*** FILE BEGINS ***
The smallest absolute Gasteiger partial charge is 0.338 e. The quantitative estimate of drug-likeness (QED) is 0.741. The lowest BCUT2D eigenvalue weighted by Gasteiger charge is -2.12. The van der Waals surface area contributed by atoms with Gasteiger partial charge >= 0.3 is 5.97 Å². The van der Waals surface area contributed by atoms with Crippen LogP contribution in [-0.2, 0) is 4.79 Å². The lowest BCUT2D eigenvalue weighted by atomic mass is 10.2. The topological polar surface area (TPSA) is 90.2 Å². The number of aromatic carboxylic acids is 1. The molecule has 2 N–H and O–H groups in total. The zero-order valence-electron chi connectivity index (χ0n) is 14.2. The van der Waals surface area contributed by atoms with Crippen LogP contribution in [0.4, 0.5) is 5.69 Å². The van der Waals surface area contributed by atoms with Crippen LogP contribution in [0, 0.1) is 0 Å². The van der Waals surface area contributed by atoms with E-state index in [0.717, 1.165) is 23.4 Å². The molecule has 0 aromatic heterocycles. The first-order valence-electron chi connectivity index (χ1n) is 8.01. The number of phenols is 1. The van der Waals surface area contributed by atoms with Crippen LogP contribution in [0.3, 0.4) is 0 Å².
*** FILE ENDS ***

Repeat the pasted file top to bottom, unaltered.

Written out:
The smallest absolute Gasteiger partial charge is 0.338 e. The quantitative estimate of drug-likeness (QED) is 0.741. The lowest BCUT2D eigenvalue weighted by Gasteiger charge is -2.12. The van der Waals surface area contributed by atoms with Gasteiger partial charge >= 0.3 is 5.97 Å². The van der Waals surface area contributed by atoms with Crippen LogP contribution in [-0.2, 0) is 4.79 Å². The lowest BCUT2D eigenvalue weighted by atomic mass is 10.2. The topological polar surface area (TPSA) is 90.2 Å². The number of aromatic carboxylic acids is 1. The molecule has 2 N–H and O–H groups in total. The zero-order valence-electron chi connectivity index (χ0n) is 14.2. The van der Waals surface area contributed by atoms with Crippen LogP contribution in [0.4, 0.5) is 5.69 Å². The van der Waals surface area contributed by atoms with Crippen LogP contribution in [0, 0.1) is 0 Å². The van der Waals surface area contributed by atoms with E-state index in [0.717, 1.165) is 23.4 Å². The molecule has 0 aromatic heterocycles. The first-order valence-electron chi connectivity index (χ1n) is 8.01. The number of phenols is 1. The van der Waals surface area contributed by atoms with Crippen LogP contribution in [0.3, 0.4) is 0 Å².